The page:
Piracy scuppers home entertainment sales
November 7, 2011
According to independent retail analyst Verdict Research, piracy will continue to impact on the home entertainment market and slow its recovery. Consumer reluctance to spend with entertainment retailers is also a contributory factor, suggests the firm’s Global Home Entertainment market report.
A combination of piracy, free access to streaming services such as Spotify, Grooveshark, YouTube and the BBC iPlayer, and access to free apps and casual online games has reduced the value consumers attach to the ownership of home entertainment products. This trend has been exacerbated by consumers having less disposable income and lower confidence as a result of the economic downturn, notes Verdict.
“Society’s views on piracy remain fairly relaxed and people will talk openly about downloading or streaming products without any worries of it being against the law,” explains Carly Syme, Retail Analyst at Verdict Research. “Even with the prospect of Internet Service Providers being made liable for illegal downloads, piracy seems set to remain a major negative factor for the entertainment sector.”
“Increasing Internet usage, faster access speeds and a proliferation of P2P file sharing networks also means illegal downloading and streaming is relatively easy,” adds Syme. “The weak economic climate has only added to the problem, making it more difficult to tempt people away from piracy towards legitimate services.”
According to the latest data from the report, the UK home entertainment market peaked in 2008 at £7.7 billion, largely because of an explosion in popularity of video games across 2007 and 2008. Since that year, the value of the market has fallen by £1.6 billion, with the market estimated to be worth £6.1 billion in 2011.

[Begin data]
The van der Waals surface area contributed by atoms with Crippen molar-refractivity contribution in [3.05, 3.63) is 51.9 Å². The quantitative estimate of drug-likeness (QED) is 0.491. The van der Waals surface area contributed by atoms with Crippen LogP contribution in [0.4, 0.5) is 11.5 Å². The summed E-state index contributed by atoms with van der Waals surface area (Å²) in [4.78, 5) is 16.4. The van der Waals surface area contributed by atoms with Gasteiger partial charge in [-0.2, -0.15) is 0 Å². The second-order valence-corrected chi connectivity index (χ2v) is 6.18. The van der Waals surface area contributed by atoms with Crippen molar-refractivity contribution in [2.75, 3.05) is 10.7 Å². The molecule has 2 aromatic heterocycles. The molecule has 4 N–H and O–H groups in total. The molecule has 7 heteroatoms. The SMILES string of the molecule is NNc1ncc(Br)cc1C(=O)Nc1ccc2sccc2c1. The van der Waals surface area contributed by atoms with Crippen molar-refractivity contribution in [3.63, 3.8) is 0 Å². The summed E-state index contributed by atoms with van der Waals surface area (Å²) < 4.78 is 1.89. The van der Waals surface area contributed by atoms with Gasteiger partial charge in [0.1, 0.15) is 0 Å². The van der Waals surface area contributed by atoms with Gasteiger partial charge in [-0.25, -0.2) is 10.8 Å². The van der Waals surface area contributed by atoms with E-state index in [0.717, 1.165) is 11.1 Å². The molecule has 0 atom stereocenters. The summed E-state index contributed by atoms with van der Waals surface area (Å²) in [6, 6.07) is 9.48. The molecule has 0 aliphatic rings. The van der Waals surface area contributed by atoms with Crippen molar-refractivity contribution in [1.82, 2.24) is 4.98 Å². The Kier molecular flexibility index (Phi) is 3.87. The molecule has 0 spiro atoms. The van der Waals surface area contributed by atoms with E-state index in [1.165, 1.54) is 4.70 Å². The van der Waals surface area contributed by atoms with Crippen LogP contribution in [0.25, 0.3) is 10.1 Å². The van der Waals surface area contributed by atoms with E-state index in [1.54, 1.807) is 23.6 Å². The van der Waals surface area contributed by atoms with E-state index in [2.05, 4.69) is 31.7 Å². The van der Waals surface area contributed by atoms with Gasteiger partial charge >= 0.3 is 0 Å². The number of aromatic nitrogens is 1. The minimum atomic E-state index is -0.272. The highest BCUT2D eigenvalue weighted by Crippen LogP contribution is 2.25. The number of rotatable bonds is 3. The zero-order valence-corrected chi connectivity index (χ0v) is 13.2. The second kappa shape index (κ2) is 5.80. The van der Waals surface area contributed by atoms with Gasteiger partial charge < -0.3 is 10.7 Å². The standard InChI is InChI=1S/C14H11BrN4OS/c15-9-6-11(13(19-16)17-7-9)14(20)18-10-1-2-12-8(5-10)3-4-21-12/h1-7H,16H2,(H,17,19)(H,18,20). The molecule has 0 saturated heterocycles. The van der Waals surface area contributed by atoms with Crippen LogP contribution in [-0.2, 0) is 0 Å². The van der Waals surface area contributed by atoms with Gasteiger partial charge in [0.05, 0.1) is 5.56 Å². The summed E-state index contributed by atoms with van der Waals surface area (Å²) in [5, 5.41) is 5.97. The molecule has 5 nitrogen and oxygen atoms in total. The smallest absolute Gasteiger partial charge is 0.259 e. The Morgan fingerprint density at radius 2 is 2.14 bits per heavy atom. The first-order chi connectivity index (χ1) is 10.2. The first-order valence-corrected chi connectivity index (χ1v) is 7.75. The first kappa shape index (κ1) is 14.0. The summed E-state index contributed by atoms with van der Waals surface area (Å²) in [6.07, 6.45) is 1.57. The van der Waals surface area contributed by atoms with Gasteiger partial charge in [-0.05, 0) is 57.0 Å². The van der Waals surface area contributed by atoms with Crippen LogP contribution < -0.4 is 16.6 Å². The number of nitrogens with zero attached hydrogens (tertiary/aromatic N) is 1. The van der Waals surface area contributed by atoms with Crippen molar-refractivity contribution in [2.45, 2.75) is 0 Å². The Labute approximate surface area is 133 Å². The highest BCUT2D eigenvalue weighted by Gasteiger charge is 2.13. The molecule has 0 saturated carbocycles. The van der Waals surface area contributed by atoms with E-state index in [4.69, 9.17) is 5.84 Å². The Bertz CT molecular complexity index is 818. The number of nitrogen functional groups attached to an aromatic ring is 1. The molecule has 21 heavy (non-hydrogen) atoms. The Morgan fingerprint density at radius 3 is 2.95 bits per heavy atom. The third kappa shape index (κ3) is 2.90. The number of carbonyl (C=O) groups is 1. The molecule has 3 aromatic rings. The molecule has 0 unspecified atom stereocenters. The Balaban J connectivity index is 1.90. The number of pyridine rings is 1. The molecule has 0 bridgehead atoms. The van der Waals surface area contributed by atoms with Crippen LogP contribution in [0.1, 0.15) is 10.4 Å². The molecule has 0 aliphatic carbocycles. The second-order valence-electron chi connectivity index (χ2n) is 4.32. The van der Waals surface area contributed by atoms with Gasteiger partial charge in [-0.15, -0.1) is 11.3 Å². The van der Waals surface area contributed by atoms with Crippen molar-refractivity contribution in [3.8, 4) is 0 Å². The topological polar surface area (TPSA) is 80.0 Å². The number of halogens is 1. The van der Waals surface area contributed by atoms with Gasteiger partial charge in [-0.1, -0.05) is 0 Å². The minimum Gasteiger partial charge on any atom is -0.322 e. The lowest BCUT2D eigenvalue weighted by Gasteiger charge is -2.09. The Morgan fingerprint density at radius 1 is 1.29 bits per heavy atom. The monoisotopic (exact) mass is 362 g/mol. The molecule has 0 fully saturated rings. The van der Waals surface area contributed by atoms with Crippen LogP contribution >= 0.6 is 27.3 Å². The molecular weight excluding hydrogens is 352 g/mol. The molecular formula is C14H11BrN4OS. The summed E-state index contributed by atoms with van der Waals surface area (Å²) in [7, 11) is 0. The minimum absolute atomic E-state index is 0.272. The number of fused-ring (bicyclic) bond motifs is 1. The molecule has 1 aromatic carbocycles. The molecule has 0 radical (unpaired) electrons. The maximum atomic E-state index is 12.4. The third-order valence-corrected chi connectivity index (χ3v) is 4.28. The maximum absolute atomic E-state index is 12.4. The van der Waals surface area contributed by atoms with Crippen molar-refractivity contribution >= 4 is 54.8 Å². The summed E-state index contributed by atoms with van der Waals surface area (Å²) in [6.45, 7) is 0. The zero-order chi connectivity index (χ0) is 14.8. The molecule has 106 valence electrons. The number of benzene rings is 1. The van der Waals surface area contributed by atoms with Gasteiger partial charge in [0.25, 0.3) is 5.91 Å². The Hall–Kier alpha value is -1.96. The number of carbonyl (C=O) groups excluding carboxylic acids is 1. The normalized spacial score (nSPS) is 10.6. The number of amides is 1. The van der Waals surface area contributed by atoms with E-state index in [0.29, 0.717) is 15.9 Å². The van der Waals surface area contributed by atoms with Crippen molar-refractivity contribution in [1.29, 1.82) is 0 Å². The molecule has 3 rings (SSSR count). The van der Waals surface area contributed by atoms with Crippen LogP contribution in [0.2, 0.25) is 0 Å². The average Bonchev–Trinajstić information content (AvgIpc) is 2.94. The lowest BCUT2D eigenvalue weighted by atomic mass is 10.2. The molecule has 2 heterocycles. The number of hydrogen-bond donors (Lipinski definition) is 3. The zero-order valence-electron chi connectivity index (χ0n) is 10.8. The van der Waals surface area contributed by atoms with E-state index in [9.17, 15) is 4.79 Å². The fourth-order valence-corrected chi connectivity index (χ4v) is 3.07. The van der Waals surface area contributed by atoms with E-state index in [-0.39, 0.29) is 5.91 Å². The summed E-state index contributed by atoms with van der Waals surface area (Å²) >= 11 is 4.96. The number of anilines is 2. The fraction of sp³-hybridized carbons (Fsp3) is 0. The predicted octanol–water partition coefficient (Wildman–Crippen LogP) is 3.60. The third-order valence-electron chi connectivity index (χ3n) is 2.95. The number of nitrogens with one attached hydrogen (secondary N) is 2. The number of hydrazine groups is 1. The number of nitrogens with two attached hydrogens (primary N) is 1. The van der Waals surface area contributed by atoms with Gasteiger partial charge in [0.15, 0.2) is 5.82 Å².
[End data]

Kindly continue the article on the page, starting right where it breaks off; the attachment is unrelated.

“There is potential for the market value to recover to £6.6 billion by 2015 if new technology in video games can be effectively monetised and the digital market becomes more mainstream,” says Syme. “It is expected that 21.4 per cent of UK entertainment sales will occur digitally in 2011 as a result of growing broadband penetration, faster connection speeds, increased use of mobile internet and greater online connectivity of devices such as TVs, tablets and games consoles.”
This percentage would be even higher if the measurement were based on consumption, rather than spending, with illegal online piracy and the popularity of free, subscription and rental services such as iPlayer, Spotify, Sky Movies on demand bolstering the numbers of digital products being used.
Verdict points out that the UK market is not looking as gloomy as the global market, which peaked at $103.2 billion (£66.5 billion) in 2008 and where the forecast is for a continual decline to $74.3 billion (£47.9 billion) by 2015. The only saving grace in the forecasted numbers is that falls will diminish to 0.5 per cent by 2015.
“The global games market is unlikely to return to the high growth rates that it enjoyed in the years after the last batch of major consoles were released,” says Patrick O’Brien, Global Analyst for Verdict. “The market for physical DVDs will continue to fall, increasingly moving towards video on demand and Internet streaming and rental services. In addition, the music retail market will continue to fall at a rapid rate, as consumers continue to move away from physical music CDs.”